Assemblyman John A. Pérez called Sunday for a recount in the razor-close primary election for state controller, a first step in what could become an expensive and lengthy effort to salvage his campaign for one of California's top financial posts.
Pérez, a Los Angeles Democrat, trails Betty Yee, a Democratic member of the Board of Equalization from the Bay Area, by just 481 votes -- or one hundredth of one percent of the more than 4 million ballots cast.
"It is therefore of the utmost importance that an additional, carefully conducted review of the ballots be undertaken to ensure that every vote is counted, as intended," Pérez said in a statement.
The two controller candidates have been battling for second place in the primary in order to advance to the general election. Ashley Swearengin, the Republican mayor of Fresno, has already secured her spot on the November ballot by finishing in first place in the primary.
Under California law, any registered voter can ask for a recount, but the person making the request has to foot the bill.
Pérez is asking for a recount in 15 counties, including his home base of Los Angeles, and initial funding will come from leftover money in his controller campaign account. If the account runs dry, he could tap money he's raised for other campaigns, such as a potential run for lieutenant governor in 2018.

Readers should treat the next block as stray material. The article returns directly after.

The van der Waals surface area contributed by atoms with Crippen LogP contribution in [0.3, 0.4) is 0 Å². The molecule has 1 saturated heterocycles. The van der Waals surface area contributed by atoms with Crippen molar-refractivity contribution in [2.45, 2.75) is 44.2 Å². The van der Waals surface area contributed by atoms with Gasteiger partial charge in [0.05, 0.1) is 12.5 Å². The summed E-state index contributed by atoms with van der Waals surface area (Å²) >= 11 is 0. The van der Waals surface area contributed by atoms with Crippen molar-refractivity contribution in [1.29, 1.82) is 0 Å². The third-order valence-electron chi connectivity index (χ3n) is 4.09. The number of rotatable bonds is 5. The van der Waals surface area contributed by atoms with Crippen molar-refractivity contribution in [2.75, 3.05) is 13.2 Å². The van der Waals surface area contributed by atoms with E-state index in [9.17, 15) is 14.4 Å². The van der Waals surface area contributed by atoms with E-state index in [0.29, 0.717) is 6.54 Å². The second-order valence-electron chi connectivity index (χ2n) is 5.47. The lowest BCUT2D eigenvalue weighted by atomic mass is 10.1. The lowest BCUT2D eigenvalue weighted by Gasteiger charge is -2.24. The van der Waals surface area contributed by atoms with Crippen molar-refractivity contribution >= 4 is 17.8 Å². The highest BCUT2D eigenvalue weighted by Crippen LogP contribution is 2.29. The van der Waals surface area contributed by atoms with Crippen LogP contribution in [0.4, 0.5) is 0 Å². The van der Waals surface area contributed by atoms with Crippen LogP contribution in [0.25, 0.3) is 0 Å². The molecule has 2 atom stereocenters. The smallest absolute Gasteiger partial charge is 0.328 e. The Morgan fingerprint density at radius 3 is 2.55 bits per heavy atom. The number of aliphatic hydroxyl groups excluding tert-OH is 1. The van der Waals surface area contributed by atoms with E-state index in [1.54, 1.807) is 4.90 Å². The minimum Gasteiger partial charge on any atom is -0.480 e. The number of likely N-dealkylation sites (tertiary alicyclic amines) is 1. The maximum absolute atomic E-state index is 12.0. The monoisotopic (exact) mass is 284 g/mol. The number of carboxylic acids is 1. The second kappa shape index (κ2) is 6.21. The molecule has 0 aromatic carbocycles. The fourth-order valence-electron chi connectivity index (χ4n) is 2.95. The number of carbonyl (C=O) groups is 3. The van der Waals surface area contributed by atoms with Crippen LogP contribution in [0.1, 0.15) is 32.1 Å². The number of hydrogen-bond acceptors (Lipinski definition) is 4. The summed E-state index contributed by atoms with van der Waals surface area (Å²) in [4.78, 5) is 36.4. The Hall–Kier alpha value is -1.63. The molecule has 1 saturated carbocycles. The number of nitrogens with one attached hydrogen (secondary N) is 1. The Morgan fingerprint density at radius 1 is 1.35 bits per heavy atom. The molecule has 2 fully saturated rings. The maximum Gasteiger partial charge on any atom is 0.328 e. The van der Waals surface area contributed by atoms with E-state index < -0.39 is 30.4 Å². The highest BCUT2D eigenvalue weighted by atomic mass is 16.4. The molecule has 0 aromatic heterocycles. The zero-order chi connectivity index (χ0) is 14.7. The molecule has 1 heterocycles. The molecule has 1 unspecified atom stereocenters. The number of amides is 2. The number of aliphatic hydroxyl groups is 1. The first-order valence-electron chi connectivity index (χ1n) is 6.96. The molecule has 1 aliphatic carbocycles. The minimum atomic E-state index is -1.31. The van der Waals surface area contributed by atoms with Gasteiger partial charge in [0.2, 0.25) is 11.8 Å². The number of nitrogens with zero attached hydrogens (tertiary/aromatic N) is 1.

As the preferred candidate for organized labor groups, Pérez has enjoyed a steep fundraising advantage over Yee.
"Like all who have waited since Election Day, I seek a final determination as quickly as possible," he said in his statement. "Whatever the outcome of this effort, I am secure in knowing California Democrats will have a great, progressive leader who will represent California proudly and effectively as controller."
A complete hand recount in Los Angeles County could cost $1 million, roughly half of what Pérez spent on his primary campaign. And it's far from certain that the effort will improve his standing in the controller race. Parke Skelton, a political consultant for Yee, said ballots from Los Angeles County were already carefully scrutinized by election officials and representatives from both campaigns during the first count.
Yee has already declared victory in the primary.
"With the campaign now behind us, I call upon all Democrats to unite in the effort to hold this vital position as California's chief financial officer," she said in a statement Monday night, when the final ballots were tallied from Lake County.